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As I said earlier, being negative is something to avoid (i.e. criticizing students, other teaching styles, etc.)

Being short is so important, one to 1.5 pages.

Sounding arrogant, i.e. like you have figured out this special teaching method that solves a problem that has existed for decades and all philosophy teachers have handled wrong.

I think simply being dry and hard to read is a common mistake. It is impossible to over emphasize that search committee members are human beings with human flaws, and so boring matters. Try to think, "If I had just read 83 teaching statements and was tired, hungry, and struggling to keep my eyes open, would these opening sentences grab my attention?"

Charles Perkins

One question I have, as someone who has not yet gone one the job market, or ever even read a philosophy teaching statement (having never served on a search committee) is what does a concrete example in a teaching statement look like? I guess I would like a concrete example of a concrete example. I can see how teaching statements might lend themselves to generality. Especially if someone is applying to a community college, or any other school that has a general humanities division with maybe only one other philosopher. How can you be concrete about how you teach without getting concrete about what you are teaching and risk alienating the committee members? Do have to sort of teach them through your statement?


Hello Charles Perkins. Here are some examples:

(1)"The last few days of class are set-up like a philosophy conference, where students present their paper, and the presentation is followed by a Q and A session from the audience of their peers."

(2)"On essays I give each student exactly 5 comments. I have found this results in students who are both happy with concrete advice but also not overwhelmed or discouraged."

(3)"I distribute handouts to each student, and each handout has several moral claims that range from mildly controversial to highly controversial. Each student must write both a few sentences in support of each claim and also a few sentences challenging the claim. This is followed by small group discussions about the activity."

(4)"I have weekly quizzes on the reading, but quiz style varies from week to week. For example, quiz formats include, (1) simple multiple choice, (2) writing a two paragraph summary, and (3) having a brief one on one discussion with myself about their personal thoughts (while the rest of the class is engaged in a group activity).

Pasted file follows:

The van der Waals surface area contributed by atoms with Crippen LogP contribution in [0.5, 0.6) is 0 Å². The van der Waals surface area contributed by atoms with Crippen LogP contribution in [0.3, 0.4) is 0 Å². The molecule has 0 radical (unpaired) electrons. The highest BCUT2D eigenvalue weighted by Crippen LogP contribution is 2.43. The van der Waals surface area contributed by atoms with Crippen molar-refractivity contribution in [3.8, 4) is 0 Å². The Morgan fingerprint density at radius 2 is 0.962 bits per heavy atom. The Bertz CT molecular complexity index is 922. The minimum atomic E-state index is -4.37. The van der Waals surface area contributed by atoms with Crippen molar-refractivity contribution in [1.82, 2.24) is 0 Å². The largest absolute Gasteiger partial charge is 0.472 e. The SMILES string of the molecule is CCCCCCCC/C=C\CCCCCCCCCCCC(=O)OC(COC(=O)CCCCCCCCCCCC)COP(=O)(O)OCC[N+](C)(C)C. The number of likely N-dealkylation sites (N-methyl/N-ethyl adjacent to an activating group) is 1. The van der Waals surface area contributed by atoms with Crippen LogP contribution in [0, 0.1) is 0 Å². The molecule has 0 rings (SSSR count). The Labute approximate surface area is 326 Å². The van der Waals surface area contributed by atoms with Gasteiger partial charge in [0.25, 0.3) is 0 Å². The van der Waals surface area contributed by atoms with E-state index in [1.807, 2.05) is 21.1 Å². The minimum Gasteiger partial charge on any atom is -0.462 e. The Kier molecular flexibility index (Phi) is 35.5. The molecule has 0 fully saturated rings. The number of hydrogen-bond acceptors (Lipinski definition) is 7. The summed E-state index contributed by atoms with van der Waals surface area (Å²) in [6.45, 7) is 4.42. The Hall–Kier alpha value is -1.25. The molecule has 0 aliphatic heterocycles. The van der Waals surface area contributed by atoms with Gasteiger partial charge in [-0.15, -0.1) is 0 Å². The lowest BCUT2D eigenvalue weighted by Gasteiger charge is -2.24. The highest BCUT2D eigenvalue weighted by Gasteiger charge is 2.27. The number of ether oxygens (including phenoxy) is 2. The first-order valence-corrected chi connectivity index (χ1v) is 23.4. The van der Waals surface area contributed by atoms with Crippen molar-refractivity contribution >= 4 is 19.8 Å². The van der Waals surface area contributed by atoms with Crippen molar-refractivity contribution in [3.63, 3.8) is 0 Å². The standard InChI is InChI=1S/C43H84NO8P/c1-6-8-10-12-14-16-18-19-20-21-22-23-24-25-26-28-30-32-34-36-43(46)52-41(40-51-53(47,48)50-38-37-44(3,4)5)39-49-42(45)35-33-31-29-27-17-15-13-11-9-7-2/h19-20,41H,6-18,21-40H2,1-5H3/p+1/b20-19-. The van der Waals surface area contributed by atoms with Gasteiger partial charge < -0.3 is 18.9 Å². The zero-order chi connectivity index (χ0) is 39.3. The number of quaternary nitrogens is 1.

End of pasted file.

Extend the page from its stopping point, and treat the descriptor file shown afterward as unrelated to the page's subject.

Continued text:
I don't think any of the above examples required getting too concrete about what I was teaching, and most of them could apply to almost any type of philosophy and/or humanities course. I do agree it is important to not be controversial. So do not, for instance, ever explain your activity in a way that criticizes other teaching styles. And if you do anything far out of the norm, you should probably not mention these as your examples. (For instance, if you don't give traditional grades, or have some type of ethics assignment that would raise eyebrows, etc.)

It is also best to use examples like the ones above which can be applied to various class types (unless you are really aiming for a specific school and go through the trouble of coming up with examples that are a perfect fit for their type of classes. But this is unnecessary. Teaching examples do not need to be where you prove you are a good fit for the particular school, but they also should not *disprove* this.)

Marcus Arvan

Charles: Here's another example, "I typically end my courses with in-class presentations where students apply course material to real-life cases of their choice. This not only requires them to demonstrate proficiency with course material, but to see how philosophy is relevant to everyday life and world events. For example, I close Philosophy of Law by having students in groups of two use philosophical theories of what the law is, what the law ought to be, and legal procedure to 're-litigate' recent Supreme Court cases of their choice, with one student playing prosecutor and the other the defense. Similarly, in Morality of Warfare students use theories of just cause (jus ad bellum), just means (jus en bello), and justice in resolution (jus post bellum) to evaluate whether a historical war was justly waged and by whom."


Marcus and Amanda, Thank you so much!


I am confused by part of Charles' query.

Is writing about what you teach in a teaching statement a bad thing?
As in specific texts, examples of assignment questions, etc?

If so, why?

Charles Perkins

When I wrote my question, I was thinking of the possibility of getting too far in the weeds with topics that might not be as interesting to people who aren’t in philosophy— or topics that people who aren’t in philosophy might have a hard time understanding. For example, if the best class I had ever taught were centered around the (possible) heterogeneity of mereological simples (which is a favorite topic of mine, so no shade here) I would worry about being specific while not alienating committee members. But I think Marcus and Amanda’s examples show how it can be done. I guess I wouldn’t worry about this if I could explain what I was teaching in detail briefly and then get to _how I taught it_ pretty immediately.

Marcus Arvan

Charles: exactly!

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